The Utah Jazz finished the 2019 season with 50 wins, netting them the fifth seed in an incredibly competitive Western Conference. In the first round of the playoffs, the Jazz took a decisive loss to the Houston Rockets, ending the Jazz’s hope of making the second round of the playoffs for the third consecutive season.
The Jazz have re-tooled through the acquisitions of Mike Conley and Bojan Bogdanovic, but there is an elephant in the room which hurts the Jazz as they try to lift the Larry O’Brien Trophy in June of 2020.
The loss to the Rockets shines a light on the problem that ails the Jazz: Rudy Gobert.
Before you click off the article, this is not an attack on one of the best defensive players to grace the NBA in the modern day. Gobert is a wonderful defensive player who defends as many shots as anyone in the NBA. Based on FiveThirtyEight’s advanced metrics, no single defender faced as many shots as the famed French Rejection who severely cut down on the shooting percentages of his opposition. Gobert is as good as it gets on the interior, but he has one glaring flaw which the Rockets expose on a yearly basis: Gobert outside the paint.
Despite this critique, Gobert rarely runs into problems during the regular season. The Jazz routinely have a premier defensive unit, and it begins and ends with Gobert. However, in the playoffs, teams can specifically attack Gobert by forcing him to switch onto point guards. In the 2017 playoffs, Stephen Curry and the Golden State Warriors abused the matchup, forcing Gobert to be up to 25 feet from the basket at times, chasing around the former MVP.
In the 2018 and 2019 playoffs, James Harden and the isolation-heavy Houston Rockets took advantage of a Gobert-less paint by executing a simplistic offensive attack aimed at dissolving the Stifle Tower. Based on defensive rating (the number of points allowed per 100 defensive possessions), Gobert slips from a regular season average of 99 (routinely among the best in the NBA) to a playoff average of 104 (not terrible by any means, but it does not reflect Gobert’s status as an elite defensive player).
Despite the additions of Conley and Bogdanovic, the Jazz must solve the catch .22 of playing Gobert in the playoffs. Gobert is as good as it gets in the NBA when it comes to altering shots at the rim, but Gobert can be enticed out to the perimeter and has a tendency to end up on the highlight reels of offensive players. With Derrick Favors being traded to the Pelicans, the onus falls even more heavily onto Gobert’s shoulders to keep the Jazz at an elite defensive level. While Conley should help reduce drives and effectively defend the pick and roll at the source, Gobert must improve dramatically on the perimeter in order for the Jazz to be taken seriously.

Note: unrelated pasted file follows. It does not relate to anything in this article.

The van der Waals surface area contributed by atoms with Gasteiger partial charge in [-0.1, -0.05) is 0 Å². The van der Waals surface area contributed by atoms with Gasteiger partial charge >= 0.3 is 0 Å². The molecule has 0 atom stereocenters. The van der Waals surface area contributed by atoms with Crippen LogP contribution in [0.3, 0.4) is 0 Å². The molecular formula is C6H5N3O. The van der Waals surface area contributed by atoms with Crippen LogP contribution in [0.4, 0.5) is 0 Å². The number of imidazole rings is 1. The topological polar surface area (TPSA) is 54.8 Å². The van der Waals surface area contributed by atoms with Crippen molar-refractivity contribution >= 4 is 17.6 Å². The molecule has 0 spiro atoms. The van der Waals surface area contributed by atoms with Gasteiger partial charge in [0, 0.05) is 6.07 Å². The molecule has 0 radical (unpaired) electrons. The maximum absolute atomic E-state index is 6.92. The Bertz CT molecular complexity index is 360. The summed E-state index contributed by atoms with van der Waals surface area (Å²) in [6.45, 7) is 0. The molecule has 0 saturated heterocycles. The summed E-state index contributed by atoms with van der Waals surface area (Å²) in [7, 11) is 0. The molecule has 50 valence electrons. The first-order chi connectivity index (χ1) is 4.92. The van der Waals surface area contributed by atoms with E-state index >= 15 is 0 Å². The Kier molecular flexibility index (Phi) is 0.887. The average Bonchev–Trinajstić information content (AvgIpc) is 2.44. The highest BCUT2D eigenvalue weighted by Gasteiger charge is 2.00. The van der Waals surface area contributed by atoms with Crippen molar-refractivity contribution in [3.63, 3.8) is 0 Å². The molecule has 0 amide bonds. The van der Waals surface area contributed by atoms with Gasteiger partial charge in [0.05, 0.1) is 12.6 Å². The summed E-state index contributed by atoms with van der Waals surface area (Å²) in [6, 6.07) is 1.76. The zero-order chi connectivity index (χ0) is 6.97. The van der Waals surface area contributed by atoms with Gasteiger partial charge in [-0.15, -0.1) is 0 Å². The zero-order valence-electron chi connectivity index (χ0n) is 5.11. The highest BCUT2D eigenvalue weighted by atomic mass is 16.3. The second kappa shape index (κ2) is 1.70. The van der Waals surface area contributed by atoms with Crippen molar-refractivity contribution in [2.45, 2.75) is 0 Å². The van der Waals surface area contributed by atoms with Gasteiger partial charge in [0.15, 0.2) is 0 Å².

From an offensive perspective, the Jazz lack the maturity of a well-run offensive unit. However, with Conley replacing the questionably talented Ricky Rubio and Donovan Mitchell entering Year number three, the Jazz are trending upwards in this regard. The 2019 Jazz had a dearth of outside shooting, but Conley and Bogdanovic should solve these problems. As a whole, the Jazz should be better offensively, and Mitchell should have ample space to establish himself as an elite level scorer in 2019.
Conley has effectively run the Grizzlies offense for more than a decade, and he can strike more fear into the opposition than Rubio, so that is an upgrade. Bogdanovic pairs with Joe Ingles to become a hyper-efficient shooting duo which should open up driving lanes for Conley and Mitchell who both have enough prowess to consistently hit the open man and collapse the defense.
The Jazz are serious contenders for the number one seed in the Western Conference, especially if the Los Angeles teams coast like their stars tend to do during the regular season. The Jazz have a point to prove and provide stiff competition for the likes of the Portland Trail Blazers and Denver Nuggets.
Expect the Jazz to come to play in all 82 games and try to secure a playoff seed as high as possible in order to take advantage of their home court advantage and altitude. An ideal scenario for the Jazz sees them lock up the number one seed, relegating the Clippers and Lakers to the two and three seeds. The Jazz have the capability of beating almost anyone in the NBA, but when the Los Angeles teams sport two legitimate star players, the Jazz might not have the firepower to match the onslaught. While the days of being torched by the likes of Curry and Harden may be numbered, the Jazz now have heightened expectations as the Warriors stumble from the invincible realm.